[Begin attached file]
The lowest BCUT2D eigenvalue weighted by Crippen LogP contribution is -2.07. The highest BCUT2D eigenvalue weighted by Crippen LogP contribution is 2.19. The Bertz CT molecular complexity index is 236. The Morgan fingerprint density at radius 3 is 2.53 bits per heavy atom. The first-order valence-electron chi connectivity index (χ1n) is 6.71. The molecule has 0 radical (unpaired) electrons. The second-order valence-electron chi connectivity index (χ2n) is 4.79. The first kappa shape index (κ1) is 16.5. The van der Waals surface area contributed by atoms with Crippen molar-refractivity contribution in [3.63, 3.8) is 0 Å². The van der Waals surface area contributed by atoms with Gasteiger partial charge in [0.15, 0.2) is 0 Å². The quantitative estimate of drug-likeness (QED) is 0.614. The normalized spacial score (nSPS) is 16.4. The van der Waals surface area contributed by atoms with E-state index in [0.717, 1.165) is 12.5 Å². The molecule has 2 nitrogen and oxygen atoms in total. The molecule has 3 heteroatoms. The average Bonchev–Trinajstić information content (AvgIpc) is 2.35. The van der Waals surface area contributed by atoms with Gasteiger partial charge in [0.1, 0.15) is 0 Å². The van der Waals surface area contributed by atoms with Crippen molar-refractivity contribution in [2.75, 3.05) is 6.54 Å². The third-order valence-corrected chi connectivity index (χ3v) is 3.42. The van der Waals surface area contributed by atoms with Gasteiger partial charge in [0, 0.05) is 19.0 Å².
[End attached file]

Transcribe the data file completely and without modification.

The lowest BCUT2D eigenvalue weighted by Crippen LogP contribution is -2.07. The highest BCUT2D eigenvalue weighted by Crippen LogP contribution is 2.19. The Bertz CT molecular complexity index is 236. The Morgan fingerprint density at radius 3 is 2.53 bits per heavy atom. The first-order valence-electron chi connectivity index (χ1n) is 6.71. The molecule has 0 radical (unpaired) electrons. The second-order valence-electron chi connectivity index (χ2n) is 4.79. The first kappa shape index (κ1) is 16.5. The van der Waals surface area contributed by atoms with Crippen molar-refractivity contribution in [3.63, 3.8) is 0 Å². The van der Waals surface area contributed by atoms with Gasteiger partial charge in [0.15, 0.2) is 0 Å². The quantitative estimate of drug-likeness (QED) is 0.614. The normalized spacial score (nSPS) is 16.4. The van der Waals surface area contributed by atoms with E-state index in [0.717, 1.165) is 12.5 Å². The molecule has 2 nitrogen and oxygen atoms in total. The molecule has 3 heteroatoms. The average Bonchev–Trinajstić information content (AvgIpc) is 2.35. The van der Waals surface area contributed by atoms with Gasteiger partial charge in [0.1, 0.15) is 0 Å². The van der Waals surface area contributed by atoms with Crippen molar-refractivity contribution in [2.75, 3.05) is 6.54 Å². The third-order valence-corrected chi connectivity index (χ3v) is 3.42. The van der Waals surface area contributed by atoms with Gasteiger partial charge in [0, 0.05) is 19.0 Å².